Menopause marks the stage in a woman’s life when she stops having her monthly periods. For some women, the changes can come into effect rather quickly, while other women tend to experience the symptoms and changes that menopause causes gradually over a longer period of time. Since studies observed by the North American Menopause Society provided evidence that the risk factors of hormone therapy seem to be less significant the sooner a woman undergoes treatment after entering her menopausal period.
According to Mayo Clinic, irregular periods are one of the first symptoms to be taken as a sign of menopause. The woman may skip some periods, which is considered normal during menopause. Other symptoms of menopause include vaginal dryness, changes in mood, night sweats and chills, hot flashes and sleep disturbances. Some women find that they lose* some of their breast fullness when menopause is developing. Since the metabolism tends to slow down during menopause, a lot of women also find that they start to gain weight during this period of time. We should also note that a woman going through menopause may also find that their skin becomes drier than usual and their hair may also become thinner.
Menopause Lifestyle Changes
While we have focused primarily on the medical approach to treating the numerous symptoms that menopause causes women to experience, we should note that there are also many lifestyle changes that have the ability to assist a woman in reducing* not only the severity of the symptoms they are experiencing, but also the frequency in which they experience these symptoms.
According to NY Times, medical professionals have discovered that many lifestyle adjustments can contribute greatly to a higher quality of life and a more comfortable menopausal period. A woman needs to consult her own life and see what may be aggravating her symptoms, then remove* whatever she finds as potentially harmful lifestyle factors from her life.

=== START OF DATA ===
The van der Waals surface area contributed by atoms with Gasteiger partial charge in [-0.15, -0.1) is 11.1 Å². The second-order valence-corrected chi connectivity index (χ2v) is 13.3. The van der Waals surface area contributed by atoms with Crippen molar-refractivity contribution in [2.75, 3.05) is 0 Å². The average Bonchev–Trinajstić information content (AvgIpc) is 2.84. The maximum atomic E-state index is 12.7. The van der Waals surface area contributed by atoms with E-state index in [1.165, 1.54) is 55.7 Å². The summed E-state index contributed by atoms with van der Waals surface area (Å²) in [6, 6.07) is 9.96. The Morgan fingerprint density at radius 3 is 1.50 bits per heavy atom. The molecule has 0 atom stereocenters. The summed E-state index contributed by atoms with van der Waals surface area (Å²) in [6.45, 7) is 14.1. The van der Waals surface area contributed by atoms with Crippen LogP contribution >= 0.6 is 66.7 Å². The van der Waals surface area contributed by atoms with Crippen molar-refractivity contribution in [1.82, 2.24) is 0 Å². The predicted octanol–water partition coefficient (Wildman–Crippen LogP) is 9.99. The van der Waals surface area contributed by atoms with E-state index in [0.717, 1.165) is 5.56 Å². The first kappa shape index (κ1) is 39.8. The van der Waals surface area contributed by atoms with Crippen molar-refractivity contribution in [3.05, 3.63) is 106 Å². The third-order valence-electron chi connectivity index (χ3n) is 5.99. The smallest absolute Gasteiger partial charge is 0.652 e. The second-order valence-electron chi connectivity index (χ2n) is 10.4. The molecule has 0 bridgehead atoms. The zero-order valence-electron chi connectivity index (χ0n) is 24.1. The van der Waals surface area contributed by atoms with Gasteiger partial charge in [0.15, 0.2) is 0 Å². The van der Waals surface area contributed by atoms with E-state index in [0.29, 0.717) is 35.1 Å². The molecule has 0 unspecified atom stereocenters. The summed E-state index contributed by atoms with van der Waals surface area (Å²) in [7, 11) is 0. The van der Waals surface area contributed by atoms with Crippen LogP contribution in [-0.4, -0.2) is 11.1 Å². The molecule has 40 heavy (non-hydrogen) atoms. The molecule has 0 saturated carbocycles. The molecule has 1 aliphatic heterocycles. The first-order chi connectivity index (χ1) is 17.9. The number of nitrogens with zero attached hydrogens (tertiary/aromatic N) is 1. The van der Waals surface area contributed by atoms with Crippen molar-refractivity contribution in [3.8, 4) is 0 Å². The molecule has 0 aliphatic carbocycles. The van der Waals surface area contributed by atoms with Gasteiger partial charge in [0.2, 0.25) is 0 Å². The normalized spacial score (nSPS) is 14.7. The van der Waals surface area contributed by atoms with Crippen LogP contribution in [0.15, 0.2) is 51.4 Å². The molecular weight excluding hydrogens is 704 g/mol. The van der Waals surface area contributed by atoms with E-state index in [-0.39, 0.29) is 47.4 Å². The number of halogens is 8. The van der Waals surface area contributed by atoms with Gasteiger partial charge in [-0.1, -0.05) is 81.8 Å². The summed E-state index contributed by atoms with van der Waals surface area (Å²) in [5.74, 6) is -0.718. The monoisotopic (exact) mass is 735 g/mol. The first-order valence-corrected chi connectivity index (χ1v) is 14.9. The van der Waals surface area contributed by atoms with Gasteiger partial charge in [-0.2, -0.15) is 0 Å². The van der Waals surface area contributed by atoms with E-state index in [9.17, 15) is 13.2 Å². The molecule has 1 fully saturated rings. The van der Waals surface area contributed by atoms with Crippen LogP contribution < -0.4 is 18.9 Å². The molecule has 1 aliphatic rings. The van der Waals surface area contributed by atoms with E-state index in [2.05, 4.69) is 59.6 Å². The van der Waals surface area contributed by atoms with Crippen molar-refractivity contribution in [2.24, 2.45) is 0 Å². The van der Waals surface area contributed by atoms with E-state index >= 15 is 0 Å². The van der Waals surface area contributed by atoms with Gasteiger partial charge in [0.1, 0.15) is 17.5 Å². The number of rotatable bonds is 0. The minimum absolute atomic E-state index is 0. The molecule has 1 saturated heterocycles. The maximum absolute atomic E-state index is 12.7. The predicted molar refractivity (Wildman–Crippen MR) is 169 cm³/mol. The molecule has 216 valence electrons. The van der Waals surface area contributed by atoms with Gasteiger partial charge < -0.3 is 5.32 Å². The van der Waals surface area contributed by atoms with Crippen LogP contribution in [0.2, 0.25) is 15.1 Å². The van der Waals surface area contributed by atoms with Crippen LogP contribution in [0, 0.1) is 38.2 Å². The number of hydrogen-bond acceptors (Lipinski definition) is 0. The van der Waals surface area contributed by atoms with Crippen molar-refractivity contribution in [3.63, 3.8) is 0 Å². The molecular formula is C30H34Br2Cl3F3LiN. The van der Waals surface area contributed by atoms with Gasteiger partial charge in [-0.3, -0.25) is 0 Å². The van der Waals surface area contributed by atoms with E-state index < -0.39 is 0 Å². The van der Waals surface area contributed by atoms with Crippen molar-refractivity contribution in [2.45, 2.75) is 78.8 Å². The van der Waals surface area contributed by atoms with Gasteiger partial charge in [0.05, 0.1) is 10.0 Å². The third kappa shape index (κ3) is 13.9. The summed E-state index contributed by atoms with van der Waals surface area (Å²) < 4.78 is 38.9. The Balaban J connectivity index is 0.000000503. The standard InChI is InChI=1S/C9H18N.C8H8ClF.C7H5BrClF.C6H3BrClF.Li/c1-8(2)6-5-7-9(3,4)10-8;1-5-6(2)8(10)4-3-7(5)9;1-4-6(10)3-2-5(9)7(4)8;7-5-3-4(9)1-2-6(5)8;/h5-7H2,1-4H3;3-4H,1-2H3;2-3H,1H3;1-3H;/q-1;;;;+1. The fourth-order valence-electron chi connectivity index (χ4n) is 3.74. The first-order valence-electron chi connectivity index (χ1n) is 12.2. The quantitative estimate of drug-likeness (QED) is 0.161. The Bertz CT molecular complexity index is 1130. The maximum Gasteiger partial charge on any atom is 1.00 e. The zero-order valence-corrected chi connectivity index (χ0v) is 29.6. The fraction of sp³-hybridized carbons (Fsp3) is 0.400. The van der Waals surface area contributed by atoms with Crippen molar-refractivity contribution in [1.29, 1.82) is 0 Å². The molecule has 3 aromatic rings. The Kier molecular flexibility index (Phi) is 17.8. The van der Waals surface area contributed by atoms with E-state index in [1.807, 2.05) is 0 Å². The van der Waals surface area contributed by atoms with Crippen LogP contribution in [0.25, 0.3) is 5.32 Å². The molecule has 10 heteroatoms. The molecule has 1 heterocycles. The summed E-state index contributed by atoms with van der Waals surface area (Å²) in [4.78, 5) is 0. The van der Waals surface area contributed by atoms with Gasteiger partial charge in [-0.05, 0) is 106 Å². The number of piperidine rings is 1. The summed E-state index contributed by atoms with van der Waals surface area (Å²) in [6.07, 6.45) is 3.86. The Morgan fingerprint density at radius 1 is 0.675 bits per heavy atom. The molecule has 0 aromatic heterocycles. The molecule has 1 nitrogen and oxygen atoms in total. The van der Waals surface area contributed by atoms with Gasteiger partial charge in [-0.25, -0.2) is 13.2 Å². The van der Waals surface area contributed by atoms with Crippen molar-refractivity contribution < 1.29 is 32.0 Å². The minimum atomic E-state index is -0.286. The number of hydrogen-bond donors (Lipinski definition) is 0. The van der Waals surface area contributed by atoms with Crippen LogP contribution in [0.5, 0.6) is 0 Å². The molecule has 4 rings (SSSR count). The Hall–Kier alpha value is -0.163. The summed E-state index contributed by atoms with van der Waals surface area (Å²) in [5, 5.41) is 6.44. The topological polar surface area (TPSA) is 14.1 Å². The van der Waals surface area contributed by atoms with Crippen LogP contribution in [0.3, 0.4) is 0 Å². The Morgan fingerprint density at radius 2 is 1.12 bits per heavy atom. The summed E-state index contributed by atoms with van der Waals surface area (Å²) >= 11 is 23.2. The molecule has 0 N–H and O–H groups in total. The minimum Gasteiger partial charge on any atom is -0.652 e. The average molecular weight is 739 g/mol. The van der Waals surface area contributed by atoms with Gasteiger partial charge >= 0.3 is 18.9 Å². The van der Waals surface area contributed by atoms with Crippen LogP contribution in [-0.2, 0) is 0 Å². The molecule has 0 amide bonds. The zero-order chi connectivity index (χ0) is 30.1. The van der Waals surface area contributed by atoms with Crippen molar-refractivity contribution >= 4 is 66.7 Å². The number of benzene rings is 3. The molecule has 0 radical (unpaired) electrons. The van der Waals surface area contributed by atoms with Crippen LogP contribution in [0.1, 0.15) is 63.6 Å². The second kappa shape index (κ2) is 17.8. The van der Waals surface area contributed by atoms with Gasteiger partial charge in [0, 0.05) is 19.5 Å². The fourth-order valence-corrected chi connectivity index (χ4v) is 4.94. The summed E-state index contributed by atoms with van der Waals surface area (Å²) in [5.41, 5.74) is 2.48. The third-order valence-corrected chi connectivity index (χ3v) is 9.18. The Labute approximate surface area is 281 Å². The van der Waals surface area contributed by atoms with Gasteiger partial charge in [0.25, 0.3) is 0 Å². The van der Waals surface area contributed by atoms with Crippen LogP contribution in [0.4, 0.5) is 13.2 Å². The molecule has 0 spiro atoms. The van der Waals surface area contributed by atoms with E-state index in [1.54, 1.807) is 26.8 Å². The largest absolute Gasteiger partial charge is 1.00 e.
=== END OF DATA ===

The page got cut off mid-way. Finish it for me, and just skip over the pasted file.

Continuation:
If a woman is smoking, then she should consider giving up. In fact, evidence suggests that smokers tend to experience menopause as much as two years earlier than those who do not smoke. A healthier diet, reducing* calorie intake if it is on the high side and gaining enough physical exercise every day is important for maintaining a healthy weight, which can help to lessen the burdon of the numerous symptoms caused by menopause. Additionally, it is important to consume lot of whole-grain foods that are high in fiber, as well as a large number of fruits and vegetables, every day. Alcohol should also be limited at least, as excessive alcohol usage may also be harmful and contribute to more severe symptoms.
Even though menopause is a part of a woman’s life that cannot be avoided, there are many things a woman can do to minimize the symptoms she experiences during this phase of her life. From ensuring* she sleeps better, eats healthy and partakes in regular exercise, to obtaining appropriate treatments from a doctor to help reduce* the severity and frequency of the symptoms caused by menopause. In 2017, the North American Menopause Society has revised the hormone replacement therapy menopause guidelines – in this post, we discussed these revised guidelines to help women determine how this revision will affect their current treatment plan and whether they need to see a doctor to obtain any adjustments to the treatment plan they are currently following.
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Kathy Parks is a graduate who enjoys writing on different topics including men’s and women’s health, beauty and fitness. Being a mother and wife-she drives so much strength and inspiration from the desire to have a healthy family. Her health writings are done with the same passion-to ensure healthy family members. She is contributing to Consumer Health Digest for different categories.
This content was originally published here.